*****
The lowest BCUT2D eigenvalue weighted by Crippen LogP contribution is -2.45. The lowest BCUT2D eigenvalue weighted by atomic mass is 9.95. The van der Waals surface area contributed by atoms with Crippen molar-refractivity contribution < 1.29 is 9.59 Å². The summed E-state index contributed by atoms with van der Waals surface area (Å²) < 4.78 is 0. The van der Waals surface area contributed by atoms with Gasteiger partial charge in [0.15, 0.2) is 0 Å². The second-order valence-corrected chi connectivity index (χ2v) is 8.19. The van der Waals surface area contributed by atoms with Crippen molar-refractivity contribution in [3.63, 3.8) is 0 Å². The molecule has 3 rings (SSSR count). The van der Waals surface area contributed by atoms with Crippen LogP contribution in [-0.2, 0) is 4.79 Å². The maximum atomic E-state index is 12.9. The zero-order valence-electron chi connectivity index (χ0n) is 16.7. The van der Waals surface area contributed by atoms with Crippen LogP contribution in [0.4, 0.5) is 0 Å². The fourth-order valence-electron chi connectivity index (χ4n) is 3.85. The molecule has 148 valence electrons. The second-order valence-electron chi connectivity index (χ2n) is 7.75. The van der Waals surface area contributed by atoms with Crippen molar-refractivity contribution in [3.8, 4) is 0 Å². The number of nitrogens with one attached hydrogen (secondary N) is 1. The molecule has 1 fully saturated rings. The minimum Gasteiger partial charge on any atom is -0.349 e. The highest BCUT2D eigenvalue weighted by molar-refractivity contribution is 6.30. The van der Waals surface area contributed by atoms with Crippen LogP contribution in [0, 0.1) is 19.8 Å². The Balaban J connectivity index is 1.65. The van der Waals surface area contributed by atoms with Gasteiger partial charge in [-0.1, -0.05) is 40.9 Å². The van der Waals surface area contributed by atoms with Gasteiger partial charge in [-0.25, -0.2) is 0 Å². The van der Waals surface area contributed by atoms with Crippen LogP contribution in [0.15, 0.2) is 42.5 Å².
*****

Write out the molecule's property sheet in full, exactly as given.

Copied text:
The lowest BCUT2D eigenvalue weighted by Crippen LogP contribution is -2.45. The lowest BCUT2D eigenvalue weighted by atomic mass is 9.95. The van der Waals surface area contributed by atoms with Crippen molar-refractivity contribution < 1.29 is 9.59 Å². The summed E-state index contributed by atoms with van der Waals surface area (Å²) < 4.78 is 0. The van der Waals surface area contributed by atoms with Gasteiger partial charge in [0.15, 0.2) is 0 Å². The second-order valence-corrected chi connectivity index (χ2v) is 8.19. The van der Waals surface area contributed by atoms with Crippen molar-refractivity contribution in [3.63, 3.8) is 0 Å². The molecule has 3 rings (SSSR count). The van der Waals surface area contributed by atoms with Crippen LogP contribution in [-0.2, 0) is 4.79 Å². The maximum atomic E-state index is 12.9. The zero-order valence-electron chi connectivity index (χ0n) is 16.7. The van der Waals surface area contributed by atoms with Crippen LogP contribution in [0.4, 0.5) is 0 Å². The fourth-order valence-electron chi connectivity index (χ4n) is 3.85. The molecule has 148 valence electrons. The second-order valence-electron chi connectivity index (χ2n) is 7.75. The van der Waals surface area contributed by atoms with Crippen molar-refractivity contribution in [3.8, 4) is 0 Å². The number of nitrogens with one attached hydrogen (secondary N) is 1. The molecule has 1 fully saturated rings. The minimum Gasteiger partial charge on any atom is -0.349 e. The highest BCUT2D eigenvalue weighted by molar-refractivity contribution is 6.30. The van der Waals surface area contributed by atoms with Crippen LogP contribution in [0, 0.1) is 19.8 Å². The Balaban J connectivity index is 1.65. The van der Waals surface area contributed by atoms with Gasteiger partial charge in [-0.1, -0.05) is 40.9 Å². The van der Waals surface area contributed by atoms with Gasteiger partial charge in [-0.25, -0.2) is 0 Å². The van der Waals surface area contributed by atoms with Crippen LogP contribution in [0.15, 0.2) is 42.5 Å².